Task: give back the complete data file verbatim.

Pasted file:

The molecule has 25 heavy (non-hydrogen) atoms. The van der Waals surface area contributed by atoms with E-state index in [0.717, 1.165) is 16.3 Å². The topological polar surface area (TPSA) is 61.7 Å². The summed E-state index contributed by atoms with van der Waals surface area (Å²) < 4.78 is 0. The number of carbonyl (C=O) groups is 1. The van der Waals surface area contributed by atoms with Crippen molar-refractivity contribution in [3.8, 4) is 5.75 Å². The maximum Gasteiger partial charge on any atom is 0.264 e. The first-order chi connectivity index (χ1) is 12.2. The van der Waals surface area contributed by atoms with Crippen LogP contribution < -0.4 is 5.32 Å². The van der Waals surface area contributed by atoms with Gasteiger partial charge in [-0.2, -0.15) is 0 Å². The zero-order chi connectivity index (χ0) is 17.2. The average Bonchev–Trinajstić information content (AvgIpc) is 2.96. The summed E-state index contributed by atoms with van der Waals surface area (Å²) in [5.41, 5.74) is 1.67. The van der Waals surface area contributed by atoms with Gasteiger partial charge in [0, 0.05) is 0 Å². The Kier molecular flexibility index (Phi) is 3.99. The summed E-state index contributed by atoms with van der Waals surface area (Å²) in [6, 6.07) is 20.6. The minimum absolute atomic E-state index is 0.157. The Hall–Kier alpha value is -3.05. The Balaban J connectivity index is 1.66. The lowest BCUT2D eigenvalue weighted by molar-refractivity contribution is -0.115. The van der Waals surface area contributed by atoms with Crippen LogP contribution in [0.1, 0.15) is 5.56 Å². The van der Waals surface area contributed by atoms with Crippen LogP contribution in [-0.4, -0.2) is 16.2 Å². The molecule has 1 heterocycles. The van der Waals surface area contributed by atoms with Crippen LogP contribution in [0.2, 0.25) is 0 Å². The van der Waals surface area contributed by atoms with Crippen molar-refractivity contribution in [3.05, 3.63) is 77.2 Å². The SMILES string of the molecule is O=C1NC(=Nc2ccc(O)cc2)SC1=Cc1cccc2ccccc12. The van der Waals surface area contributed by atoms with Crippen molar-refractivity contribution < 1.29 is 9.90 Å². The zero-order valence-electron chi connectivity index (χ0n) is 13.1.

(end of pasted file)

The molecule has 25 heavy (non-hydrogen) atoms. The van der Waals surface area contributed by atoms with E-state index in [0.717, 1.165) is 16.3 Å². The topological polar surface area (TPSA) is 61.7 Å². The summed E-state index contributed by atoms with van der Waals surface area (Å²) < 4.78 is 0. The number of carbonyl (C=O) groups is 1. The van der Waals surface area contributed by atoms with Crippen molar-refractivity contribution in [3.8, 4) is 5.75 Å². The maximum Gasteiger partial charge on any atom is 0.264 e. The first-order chi connectivity index (χ1) is 12.2. The van der Waals surface area contributed by atoms with Crippen LogP contribution < -0.4 is 5.32 Å². The van der Waals surface area contributed by atoms with Gasteiger partial charge in [-0.2, -0.15) is 0 Å². The zero-order chi connectivity index (χ0) is 17.2. The average Bonchev–Trinajstić information content (AvgIpc) is 2.96. The summed E-state index contributed by atoms with van der Waals surface area (Å²) in [5.41, 5.74) is 1.67. The van der Waals surface area contributed by atoms with Gasteiger partial charge in [0, 0.05) is 0 Å². The Kier molecular flexibility index (Phi) is 3.99. The summed E-state index contributed by atoms with van der Waals surface area (Å²) in [6, 6.07) is 20.6. The minimum absolute atomic E-state index is 0.157. The Hall–Kier alpha value is -3.05. The Balaban J connectivity index is 1.66. The lowest BCUT2D eigenvalue weighted by molar-refractivity contribution is -0.115. The van der Waals surface area contributed by atoms with Crippen LogP contribution in [0.1, 0.15) is 5.56 Å². The van der Waals surface area contributed by atoms with Crippen LogP contribution in [-0.4, -0.2) is 16.2 Å². The molecule has 1 heterocycles. The van der Waals surface area contributed by atoms with Crippen LogP contribution in [0.2, 0.25) is 0 Å². The van der Waals surface area contributed by atoms with Crippen molar-refractivity contribution in [3.05, 3.63) is 77.2 Å². The SMILES string of the molecule is O=C1NC(=Nc2ccc(O)cc2)SC1=Cc1cccc2ccccc12. The van der Waals surface area contributed by atoms with Crippen molar-refractivity contribution < 1.29 is 9.90 Å². The zero-order valence-electron chi connectivity index (χ0n) is 13.1.